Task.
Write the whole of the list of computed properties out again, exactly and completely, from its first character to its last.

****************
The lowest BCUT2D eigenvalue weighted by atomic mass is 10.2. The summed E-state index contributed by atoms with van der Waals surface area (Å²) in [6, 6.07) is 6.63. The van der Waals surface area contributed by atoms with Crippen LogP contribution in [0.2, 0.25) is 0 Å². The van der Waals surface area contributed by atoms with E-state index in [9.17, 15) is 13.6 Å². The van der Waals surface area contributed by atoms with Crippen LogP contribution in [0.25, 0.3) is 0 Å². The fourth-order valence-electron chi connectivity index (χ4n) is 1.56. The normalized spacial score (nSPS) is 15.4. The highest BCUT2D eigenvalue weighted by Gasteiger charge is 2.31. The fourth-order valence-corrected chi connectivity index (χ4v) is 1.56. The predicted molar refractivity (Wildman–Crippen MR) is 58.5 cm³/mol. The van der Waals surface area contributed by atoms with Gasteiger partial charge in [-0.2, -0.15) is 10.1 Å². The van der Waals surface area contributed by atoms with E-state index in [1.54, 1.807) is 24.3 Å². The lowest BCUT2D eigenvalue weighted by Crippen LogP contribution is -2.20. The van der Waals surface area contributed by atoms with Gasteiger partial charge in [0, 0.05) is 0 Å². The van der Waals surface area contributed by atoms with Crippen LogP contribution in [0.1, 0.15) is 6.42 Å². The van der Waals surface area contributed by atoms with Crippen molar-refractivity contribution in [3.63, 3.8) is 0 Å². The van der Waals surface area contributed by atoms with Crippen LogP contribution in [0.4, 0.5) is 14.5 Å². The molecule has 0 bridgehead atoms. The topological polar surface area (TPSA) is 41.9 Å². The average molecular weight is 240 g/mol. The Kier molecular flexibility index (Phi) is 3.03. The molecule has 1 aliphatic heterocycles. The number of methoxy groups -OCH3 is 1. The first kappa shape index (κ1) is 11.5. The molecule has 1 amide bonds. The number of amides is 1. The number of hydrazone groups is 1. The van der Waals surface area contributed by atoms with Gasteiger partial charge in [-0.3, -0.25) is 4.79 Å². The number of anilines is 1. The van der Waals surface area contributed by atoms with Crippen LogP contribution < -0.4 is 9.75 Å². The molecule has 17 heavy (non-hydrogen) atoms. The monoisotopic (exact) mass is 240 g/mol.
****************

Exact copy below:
The lowest BCUT2D eigenvalue weighted by atomic mass is 10.2. The summed E-state index contributed by atoms with van der Waals surface area (Å²) in [6, 6.07) is 6.63. The van der Waals surface area contributed by atoms with Crippen LogP contribution in [0.2, 0.25) is 0 Å². The van der Waals surface area contributed by atoms with E-state index in [9.17, 15) is 13.6 Å². The van der Waals surface area contributed by atoms with Crippen LogP contribution in [0.25, 0.3) is 0 Å². The fourth-order valence-electron chi connectivity index (χ4n) is 1.56. The normalized spacial score (nSPS) is 15.4. The highest BCUT2D eigenvalue weighted by Gasteiger charge is 2.31. The fourth-order valence-corrected chi connectivity index (χ4v) is 1.56. The predicted molar refractivity (Wildman–Crippen MR) is 58.5 cm³/mol. The van der Waals surface area contributed by atoms with Gasteiger partial charge in [-0.2, -0.15) is 10.1 Å². The van der Waals surface area contributed by atoms with E-state index in [1.54, 1.807) is 24.3 Å². The lowest BCUT2D eigenvalue weighted by Crippen LogP contribution is -2.20. The van der Waals surface area contributed by atoms with Gasteiger partial charge in [0, 0.05) is 0 Å². The van der Waals surface area contributed by atoms with Crippen LogP contribution in [0.1, 0.15) is 6.42 Å². The van der Waals surface area contributed by atoms with Crippen molar-refractivity contribution in [3.63, 3.8) is 0 Å². The van der Waals surface area contributed by atoms with Crippen LogP contribution in [0.4, 0.5) is 14.5 Å². The molecule has 0 bridgehead atoms. The topological polar surface area (TPSA) is 41.9 Å². The average molecular weight is 240 g/mol. The Kier molecular flexibility index (Phi) is 3.03. The molecule has 1 aliphatic heterocycles. The number of methoxy groups -OCH3 is 1. The first kappa shape index (κ1) is 11.5. The molecule has 1 amide bonds. The number of amides is 1. The number of hydrazone groups is 1. The van der Waals surface area contributed by atoms with Gasteiger partial charge in [-0.3, -0.25) is 4.79 Å². The number of anilines is 1. The van der Waals surface area contributed by atoms with Crippen LogP contribution < -0.4 is 9.75 Å². The molecule has 17 heavy (non-hydrogen) atoms. The monoisotopic (exact) mass is 240 g/mol.